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Re: Why is food such a damn blind spot for so many.
« Reply #102 on: July 11, 2019, 04:24:17 PM »
Cool... now what about a graph of medical expenses over the same time period?
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Offline daniel1948

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Re: Why is food such a damn blind spot for so many.
« Reply #103 on: July 11, 2019, 05:13:27 PM »
There are subtle differences between  a "Pop-Up" and a street vendor which is what you are describing.  A pop-up is usually attached to another restaurant or bar. Most of the pop-ups Im familiar with started by making food for a bar that does not have a regular kitchen or they took over the existing bar kitchen.   One of the best BBQ joints in Atlanta started that way. Sometimes its an existing restaurant that temporarily changes theme as John described...

Okay. I was under the impression that your operation was out on the street. Or is a "pop-up" on the street but associated with another establishment? In any case, being out of doors, we both agree, does not mean the food is unsafe. It's great that you are offering a vegetarian alternative. I don't like fake meat because it tastes too much like meat, which I don't like. But I am unlikely ever to be in your neck of the woods anyway, so it's a moot point.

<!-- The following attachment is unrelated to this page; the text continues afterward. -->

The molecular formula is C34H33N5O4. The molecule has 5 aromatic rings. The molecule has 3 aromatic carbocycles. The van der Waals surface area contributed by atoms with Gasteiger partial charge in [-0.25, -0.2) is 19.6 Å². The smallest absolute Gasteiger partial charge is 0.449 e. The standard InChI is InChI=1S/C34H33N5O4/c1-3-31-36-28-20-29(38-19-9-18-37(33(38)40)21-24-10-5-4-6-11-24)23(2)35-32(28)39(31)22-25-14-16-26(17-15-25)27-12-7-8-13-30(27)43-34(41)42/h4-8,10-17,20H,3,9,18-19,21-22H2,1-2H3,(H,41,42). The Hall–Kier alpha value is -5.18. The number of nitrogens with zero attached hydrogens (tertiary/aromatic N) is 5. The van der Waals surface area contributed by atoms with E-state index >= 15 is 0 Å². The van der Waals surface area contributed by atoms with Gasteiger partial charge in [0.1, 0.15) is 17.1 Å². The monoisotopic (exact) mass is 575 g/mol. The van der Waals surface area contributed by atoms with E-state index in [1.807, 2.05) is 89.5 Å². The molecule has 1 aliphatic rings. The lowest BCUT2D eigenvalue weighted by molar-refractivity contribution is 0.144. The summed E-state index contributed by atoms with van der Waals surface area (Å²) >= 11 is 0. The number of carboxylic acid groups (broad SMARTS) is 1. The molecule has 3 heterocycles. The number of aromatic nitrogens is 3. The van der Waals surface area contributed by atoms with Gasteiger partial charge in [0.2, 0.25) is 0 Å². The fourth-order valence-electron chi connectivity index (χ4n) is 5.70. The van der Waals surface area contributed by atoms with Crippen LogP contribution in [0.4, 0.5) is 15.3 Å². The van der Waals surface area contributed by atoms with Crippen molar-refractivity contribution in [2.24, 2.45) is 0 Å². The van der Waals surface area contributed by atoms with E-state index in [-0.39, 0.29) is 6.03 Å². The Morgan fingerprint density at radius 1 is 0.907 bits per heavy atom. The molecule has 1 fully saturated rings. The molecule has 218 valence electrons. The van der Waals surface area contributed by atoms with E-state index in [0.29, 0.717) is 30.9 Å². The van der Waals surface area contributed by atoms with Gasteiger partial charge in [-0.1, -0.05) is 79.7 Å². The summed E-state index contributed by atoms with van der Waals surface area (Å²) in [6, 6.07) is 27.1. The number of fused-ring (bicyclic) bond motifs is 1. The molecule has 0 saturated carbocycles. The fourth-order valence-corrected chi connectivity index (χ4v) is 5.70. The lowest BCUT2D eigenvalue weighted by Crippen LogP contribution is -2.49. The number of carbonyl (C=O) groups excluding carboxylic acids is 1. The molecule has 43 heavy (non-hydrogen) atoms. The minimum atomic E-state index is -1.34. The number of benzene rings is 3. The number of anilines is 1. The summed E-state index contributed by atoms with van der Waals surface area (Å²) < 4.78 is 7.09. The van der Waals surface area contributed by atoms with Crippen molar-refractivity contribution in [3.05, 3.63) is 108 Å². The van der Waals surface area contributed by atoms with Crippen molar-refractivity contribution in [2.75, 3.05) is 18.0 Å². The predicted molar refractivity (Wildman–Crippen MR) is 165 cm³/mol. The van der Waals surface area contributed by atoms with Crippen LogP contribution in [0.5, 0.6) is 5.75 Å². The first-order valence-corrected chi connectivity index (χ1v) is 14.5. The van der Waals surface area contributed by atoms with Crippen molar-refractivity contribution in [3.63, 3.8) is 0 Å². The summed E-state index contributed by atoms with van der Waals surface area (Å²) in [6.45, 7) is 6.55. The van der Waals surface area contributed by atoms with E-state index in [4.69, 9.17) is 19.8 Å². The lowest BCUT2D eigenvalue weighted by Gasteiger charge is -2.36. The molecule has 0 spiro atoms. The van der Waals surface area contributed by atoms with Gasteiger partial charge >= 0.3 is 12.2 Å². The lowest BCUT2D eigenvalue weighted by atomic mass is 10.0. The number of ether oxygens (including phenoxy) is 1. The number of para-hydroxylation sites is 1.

When I first arrived in Mexico I was given two very silly pieces of advice (by North Americans): Don't eat street food because it's not sanitary, and don't drink drinks with ice, because the ice is made from tap water, which in Mexico is not potable. In fact, I never got sick from eating street food, though I always followed the rule of buying only from stands where everything was being washed constantly. And Mexicans know perfectly well that their tap water is not for drinking, and they use ice made from filtered water. I did get sick twice during my 4 1/2 years there: Once after eating movie-theater popcorn (probably made with bad oil) and once after a chocolate binge which was a simple matter of eating an idiotic quantity.


Unless you have an issue with high blood pressure, sodium is no longer considered a nutrient of concern.

I have high blood pressure. It's under control with medicine, regular cardio, and by limiting my sodium intake. I'll take my cardiologist's recommendation over any random internet poster. Twice I inadvertently ate too much salt, and both times were followed by scary-high blood-pressure incidents.
Daniel
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Online bachfiend

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Re: Why is food such a damn blind spot for so many.
« Reply #104 on: July 11, 2019, 07:37:53 PM »